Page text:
An Inside-Out Crisis in Gaza

Prior to 1948, there were approximately 80,000 people living in the Gaza Strip. In places like the town of Deir el-Balah, families have continuously lived in ancestral homes. The extravagant height of the palm and date trees in backyards and city streets is a testament to the continuity and lineage of native Gazans. The old families of Gaza have a sense of place that is somewhat different than other Palestinians; they were not forced out of their homes and villages as the majority of Palestinians had been in 1948. And the Gazans have had the benefit of the sea on the western side; the tradition of fishing has been passed on from generation to generation. Presently, all access to the sea for fishermen is denied. The fishing boats remain grounded while the people in Gaza Strip slowly starve.

In 1948, the Gaza Strip absorbed an influx of more than 200,000 Palestinian refugees. With each passing year, the number has grown. The land mass of Gaza is approximately 146 square miles. The current population of Gaza works out to an approximate ratio of 9,000 people per square mile.

Gaza Strip is sealed on all sides and the people are trapped inside. Internally, the intra-Palestinian clashes continue in the streets. Externally, the Israeli army tanks routinely roll far into Gaza. The attacks also come from the air and the sea.

Food aid has become increasingly more difficult to get in. The food that is available on shelves is too expensive for most people. The World Food Programme reports that since June 2007, 80,000 Gazans have lost their jobs, representing approximately 44% of the working population. Industries have shut down because they cannot get the imports of raw materials needed to produce goods. Those who have been able to produce agricultural goods, cannot export their harvests of tomatoes, strawberries, and carnations. The containers sit at the crossing points, rotting.

The situation for the seriously ill is dire, only a few are able to get out in order to receive proper care. Currently, cancer patients are not being allowed to exit to receive chemotherapy treatments. Since the most recent closure of Gaza Strip by Israeli forces, there have been 30 illness-related casualties. The most recent among such deaths was 49-year-old Zuheir Hussein of Jabalia refugee camp who succumbed to cancer.1

A recently released report by the International Committee of the Red Cross (ICRC) spells out the long-term problem: “Enough to survive, not enough to live.” 2 The U.N., the Red Cross and non-governmental agencies (NGOs) have been feeding the people of Gaza and the West Bank for decades. Their goals have been historically focused on humanitarian relief. They are there to feed Palestinians, 85% of which are suffering some level of malnutrition. In the context of attempting to keep the general population of Gaza alive through humanitarian assistance, it becomes fathomable why a neutral agency involved in such activities would suddenly begin to issue political statements–as did the Red Cross days ago. Oxfam International has followed suit, warning that there is the imminent possibility of serious health risks due to inadequate water supplies caused by the fuel shortages. 3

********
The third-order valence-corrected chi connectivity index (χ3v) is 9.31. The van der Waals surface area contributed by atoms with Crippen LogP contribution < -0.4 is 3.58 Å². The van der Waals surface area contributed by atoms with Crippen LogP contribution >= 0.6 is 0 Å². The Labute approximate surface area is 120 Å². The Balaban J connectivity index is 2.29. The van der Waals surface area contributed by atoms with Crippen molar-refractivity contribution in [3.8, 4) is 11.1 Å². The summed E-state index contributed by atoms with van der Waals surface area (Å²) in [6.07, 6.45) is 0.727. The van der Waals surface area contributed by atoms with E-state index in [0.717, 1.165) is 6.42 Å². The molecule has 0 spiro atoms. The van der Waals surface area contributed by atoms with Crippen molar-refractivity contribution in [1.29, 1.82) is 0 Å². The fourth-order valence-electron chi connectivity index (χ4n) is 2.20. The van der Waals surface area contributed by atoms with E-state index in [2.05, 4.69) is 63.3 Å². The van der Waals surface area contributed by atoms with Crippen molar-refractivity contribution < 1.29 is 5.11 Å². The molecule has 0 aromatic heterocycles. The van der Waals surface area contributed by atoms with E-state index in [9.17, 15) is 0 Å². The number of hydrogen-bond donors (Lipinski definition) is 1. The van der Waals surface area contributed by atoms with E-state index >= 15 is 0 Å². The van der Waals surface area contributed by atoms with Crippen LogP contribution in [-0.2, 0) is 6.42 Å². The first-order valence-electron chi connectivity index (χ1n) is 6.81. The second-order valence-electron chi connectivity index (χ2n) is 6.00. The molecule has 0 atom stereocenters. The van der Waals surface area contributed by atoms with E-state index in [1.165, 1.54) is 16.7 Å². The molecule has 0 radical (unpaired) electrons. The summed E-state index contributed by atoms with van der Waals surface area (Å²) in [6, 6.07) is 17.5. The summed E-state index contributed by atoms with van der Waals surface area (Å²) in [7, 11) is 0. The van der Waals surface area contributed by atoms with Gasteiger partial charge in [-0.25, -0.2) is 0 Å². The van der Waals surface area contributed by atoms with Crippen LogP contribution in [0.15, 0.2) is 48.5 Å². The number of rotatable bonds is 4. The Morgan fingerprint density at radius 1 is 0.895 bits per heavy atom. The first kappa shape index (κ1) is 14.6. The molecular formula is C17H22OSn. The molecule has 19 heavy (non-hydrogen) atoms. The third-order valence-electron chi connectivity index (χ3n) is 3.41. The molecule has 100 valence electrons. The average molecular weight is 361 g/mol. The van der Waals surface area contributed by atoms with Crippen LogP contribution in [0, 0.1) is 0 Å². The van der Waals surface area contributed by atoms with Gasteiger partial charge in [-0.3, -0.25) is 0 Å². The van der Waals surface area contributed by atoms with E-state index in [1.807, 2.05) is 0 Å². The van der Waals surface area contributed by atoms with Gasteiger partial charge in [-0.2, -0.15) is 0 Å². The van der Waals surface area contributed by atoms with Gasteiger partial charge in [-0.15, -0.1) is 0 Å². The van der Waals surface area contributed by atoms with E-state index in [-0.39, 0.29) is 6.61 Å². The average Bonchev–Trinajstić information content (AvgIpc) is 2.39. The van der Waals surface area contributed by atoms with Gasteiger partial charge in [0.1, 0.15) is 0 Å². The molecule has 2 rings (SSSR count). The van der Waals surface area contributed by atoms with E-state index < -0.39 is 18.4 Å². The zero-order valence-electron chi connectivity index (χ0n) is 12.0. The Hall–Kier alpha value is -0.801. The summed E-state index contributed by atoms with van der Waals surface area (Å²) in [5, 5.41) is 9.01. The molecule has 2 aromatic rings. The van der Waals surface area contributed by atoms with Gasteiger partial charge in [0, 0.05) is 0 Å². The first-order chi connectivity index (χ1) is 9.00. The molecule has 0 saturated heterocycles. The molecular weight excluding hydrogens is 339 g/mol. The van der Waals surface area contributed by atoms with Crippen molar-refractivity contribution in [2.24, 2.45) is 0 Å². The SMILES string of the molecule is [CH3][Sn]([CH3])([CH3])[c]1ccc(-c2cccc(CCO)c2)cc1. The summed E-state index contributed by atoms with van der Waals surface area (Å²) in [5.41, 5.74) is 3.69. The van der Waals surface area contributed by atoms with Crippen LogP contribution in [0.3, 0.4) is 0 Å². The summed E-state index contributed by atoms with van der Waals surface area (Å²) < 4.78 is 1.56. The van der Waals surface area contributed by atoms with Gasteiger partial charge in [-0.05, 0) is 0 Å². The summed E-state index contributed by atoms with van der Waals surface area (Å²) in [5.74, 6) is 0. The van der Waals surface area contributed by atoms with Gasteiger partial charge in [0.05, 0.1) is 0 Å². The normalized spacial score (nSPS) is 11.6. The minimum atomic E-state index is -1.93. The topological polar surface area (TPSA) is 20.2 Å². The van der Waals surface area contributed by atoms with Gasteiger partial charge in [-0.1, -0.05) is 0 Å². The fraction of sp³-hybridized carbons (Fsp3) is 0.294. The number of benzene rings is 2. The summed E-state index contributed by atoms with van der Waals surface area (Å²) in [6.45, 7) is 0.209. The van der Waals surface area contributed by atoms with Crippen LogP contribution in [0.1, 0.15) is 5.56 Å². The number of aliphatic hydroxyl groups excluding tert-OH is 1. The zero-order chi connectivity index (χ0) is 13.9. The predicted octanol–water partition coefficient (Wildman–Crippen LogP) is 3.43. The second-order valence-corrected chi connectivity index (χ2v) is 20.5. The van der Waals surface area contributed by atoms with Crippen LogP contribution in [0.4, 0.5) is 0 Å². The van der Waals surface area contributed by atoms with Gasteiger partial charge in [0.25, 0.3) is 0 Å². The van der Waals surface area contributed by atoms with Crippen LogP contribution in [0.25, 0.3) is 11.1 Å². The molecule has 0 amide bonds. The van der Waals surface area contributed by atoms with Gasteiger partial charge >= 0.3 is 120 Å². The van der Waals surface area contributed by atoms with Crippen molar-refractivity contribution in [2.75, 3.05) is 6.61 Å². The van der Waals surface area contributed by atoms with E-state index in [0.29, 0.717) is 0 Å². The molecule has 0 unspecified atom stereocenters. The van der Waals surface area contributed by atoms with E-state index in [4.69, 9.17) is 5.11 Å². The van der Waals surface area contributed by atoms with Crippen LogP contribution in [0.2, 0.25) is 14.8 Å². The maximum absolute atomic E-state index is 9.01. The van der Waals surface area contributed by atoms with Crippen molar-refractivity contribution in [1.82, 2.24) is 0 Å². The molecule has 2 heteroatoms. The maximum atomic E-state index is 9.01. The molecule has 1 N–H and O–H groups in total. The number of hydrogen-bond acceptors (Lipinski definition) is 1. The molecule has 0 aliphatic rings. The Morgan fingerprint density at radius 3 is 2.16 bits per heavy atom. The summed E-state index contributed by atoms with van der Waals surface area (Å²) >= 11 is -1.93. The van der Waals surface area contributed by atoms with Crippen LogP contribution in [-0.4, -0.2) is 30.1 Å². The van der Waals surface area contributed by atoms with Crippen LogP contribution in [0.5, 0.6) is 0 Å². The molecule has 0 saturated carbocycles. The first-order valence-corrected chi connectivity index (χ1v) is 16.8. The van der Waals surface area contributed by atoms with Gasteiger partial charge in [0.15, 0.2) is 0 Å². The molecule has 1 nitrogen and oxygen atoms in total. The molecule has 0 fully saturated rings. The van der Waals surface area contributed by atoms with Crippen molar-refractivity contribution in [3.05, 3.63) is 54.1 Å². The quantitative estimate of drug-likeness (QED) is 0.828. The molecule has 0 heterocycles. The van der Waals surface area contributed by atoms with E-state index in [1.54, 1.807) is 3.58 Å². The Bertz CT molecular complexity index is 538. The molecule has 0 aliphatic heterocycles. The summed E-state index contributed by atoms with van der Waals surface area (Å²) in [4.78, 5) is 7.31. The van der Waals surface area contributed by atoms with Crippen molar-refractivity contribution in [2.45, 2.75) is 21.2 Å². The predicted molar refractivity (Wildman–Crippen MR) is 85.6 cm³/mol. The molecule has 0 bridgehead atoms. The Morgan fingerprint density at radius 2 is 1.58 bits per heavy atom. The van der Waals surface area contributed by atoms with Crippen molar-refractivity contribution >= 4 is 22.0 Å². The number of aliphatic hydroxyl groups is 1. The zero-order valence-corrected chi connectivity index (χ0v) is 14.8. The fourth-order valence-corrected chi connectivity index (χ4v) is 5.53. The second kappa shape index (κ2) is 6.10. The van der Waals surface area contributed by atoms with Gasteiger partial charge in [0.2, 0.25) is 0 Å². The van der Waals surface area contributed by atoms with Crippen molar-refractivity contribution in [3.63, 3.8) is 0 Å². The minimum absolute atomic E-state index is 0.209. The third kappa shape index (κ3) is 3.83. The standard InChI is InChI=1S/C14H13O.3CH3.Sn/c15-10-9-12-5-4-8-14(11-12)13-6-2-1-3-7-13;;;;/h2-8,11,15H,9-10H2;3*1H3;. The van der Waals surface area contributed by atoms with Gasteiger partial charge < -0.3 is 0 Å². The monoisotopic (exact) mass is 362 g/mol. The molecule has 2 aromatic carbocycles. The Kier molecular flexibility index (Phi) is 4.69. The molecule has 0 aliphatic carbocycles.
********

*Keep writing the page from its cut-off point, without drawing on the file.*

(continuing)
In a recent interview with BBC News, Beatrice Megevand Roggo, ICRC director of operations for the Middle East, made it clear why the organization has become decidedly vocal: “Why do we call for political action? Because actually we do not think that humanitarian aid can solve the problem. In Gaza the whole strip is being strangled, economically speaking, life there has become a nightmare. And for that there is no solution that can be provided by humanitarian organisations….We can try to put patches on the problems, but we do not have the key to a lasting solution that would address the roots of the problem.”

The people of Gaza Strip are sealed in. They are militarily bombarded from land, air and sea; in city streets, they are subject to shoot-outs between Fatah and Hamas; their water and electricity is controlled; and they are starving. This inside-outside crisis has left the people of Gaza headed for inevitable implosion. Will the world hear the urgent pleas from the Red Cross and Oxfam? The ongoing political gridlock offers nothing but more suffering, death and destruction. At this point, the only viable solution for saving the people of Gaza is immediate third party political intervention.

LARAY POLK is an artist and activist who lives in Dallas, Texas. Her e-mail address is


1. Mohammed Omer, “Medicine, Water and Fuel Shortages,” 11 December 2007, BBSNews,

2. ICRC report, “Dignity Denied in the Occupied Palestinian Territories,” 13 December 2007,

3. Mohammed Omer, “The grim reality in Gaza,” 10 December 2007, Newstatesman,